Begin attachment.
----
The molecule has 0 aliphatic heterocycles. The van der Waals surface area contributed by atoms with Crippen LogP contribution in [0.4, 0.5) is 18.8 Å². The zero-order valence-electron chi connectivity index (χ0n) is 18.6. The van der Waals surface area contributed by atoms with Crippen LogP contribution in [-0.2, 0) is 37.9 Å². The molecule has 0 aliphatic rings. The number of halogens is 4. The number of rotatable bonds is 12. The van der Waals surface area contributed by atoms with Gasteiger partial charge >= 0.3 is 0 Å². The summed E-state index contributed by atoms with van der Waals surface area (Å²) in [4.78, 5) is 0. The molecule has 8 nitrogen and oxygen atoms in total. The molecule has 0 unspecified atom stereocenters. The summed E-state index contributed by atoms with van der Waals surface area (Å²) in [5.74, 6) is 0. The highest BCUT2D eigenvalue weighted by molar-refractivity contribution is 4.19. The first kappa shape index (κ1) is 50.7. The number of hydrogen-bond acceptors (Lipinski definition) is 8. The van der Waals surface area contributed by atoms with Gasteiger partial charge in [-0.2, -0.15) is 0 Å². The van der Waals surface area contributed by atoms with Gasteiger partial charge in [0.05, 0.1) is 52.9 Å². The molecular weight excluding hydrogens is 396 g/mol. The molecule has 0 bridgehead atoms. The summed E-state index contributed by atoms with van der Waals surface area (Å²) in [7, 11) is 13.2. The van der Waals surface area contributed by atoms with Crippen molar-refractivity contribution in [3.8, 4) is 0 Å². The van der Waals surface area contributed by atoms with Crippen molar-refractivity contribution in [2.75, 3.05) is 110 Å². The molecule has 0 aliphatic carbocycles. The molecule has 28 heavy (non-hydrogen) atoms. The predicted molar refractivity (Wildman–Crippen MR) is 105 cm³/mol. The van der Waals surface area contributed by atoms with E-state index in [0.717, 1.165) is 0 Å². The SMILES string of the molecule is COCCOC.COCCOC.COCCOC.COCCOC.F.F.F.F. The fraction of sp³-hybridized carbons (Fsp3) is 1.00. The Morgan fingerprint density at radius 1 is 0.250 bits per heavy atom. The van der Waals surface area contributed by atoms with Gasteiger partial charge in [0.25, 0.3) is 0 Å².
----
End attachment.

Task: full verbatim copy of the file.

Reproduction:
The molecule has 0 aliphatic heterocycles. The van der Waals surface area contributed by atoms with Crippen LogP contribution in [0.4, 0.5) is 18.8 Å². The zero-order valence-electron chi connectivity index (χ0n) is 18.6. The van der Waals surface area contributed by atoms with Crippen LogP contribution in [-0.2, 0) is 37.9 Å². The molecule has 0 aliphatic rings. The number of halogens is 4. The number of rotatable bonds is 12. The van der Waals surface area contributed by atoms with Gasteiger partial charge >= 0.3 is 0 Å². The summed E-state index contributed by atoms with van der Waals surface area (Å²) in [4.78, 5) is 0. The molecule has 8 nitrogen and oxygen atoms in total. The molecule has 0 unspecified atom stereocenters. The summed E-state index contributed by atoms with van der Waals surface area (Å²) in [5.74, 6) is 0. The highest BCUT2D eigenvalue weighted by molar-refractivity contribution is 4.19. The first kappa shape index (κ1) is 50.7. The number of hydrogen-bond acceptors (Lipinski definition) is 8. The van der Waals surface area contributed by atoms with Gasteiger partial charge in [-0.2, -0.15) is 0 Å². The van der Waals surface area contributed by atoms with Gasteiger partial charge in [0.05, 0.1) is 52.9 Å². The molecular weight excluding hydrogens is 396 g/mol. The molecule has 0 bridgehead atoms. The summed E-state index contributed by atoms with van der Waals surface area (Å²) in [7, 11) is 13.2. The van der Waals surface area contributed by atoms with Crippen molar-refractivity contribution in [3.8, 4) is 0 Å². The van der Waals surface area contributed by atoms with Crippen molar-refractivity contribution in [2.75, 3.05) is 110 Å². The molecule has 0 aliphatic carbocycles. The molecule has 28 heavy (non-hydrogen) atoms. The predicted molar refractivity (Wildman–Crippen MR) is 105 cm³/mol. The van der Waals surface area contributed by atoms with E-state index in [0.717, 1.165) is 0 Å². The SMILES string of the molecule is COCCOC.COCCOC.COCCOC.COCCOC.F.F.F.F. The fraction of sp³-hybridized carbons (Fsp3) is 1.00. The Morgan fingerprint density at radius 1 is 0.250 bits per heavy atom. The van der Waals surface area contributed by atoms with Gasteiger partial charge in [0.25, 0.3) is 0 Å².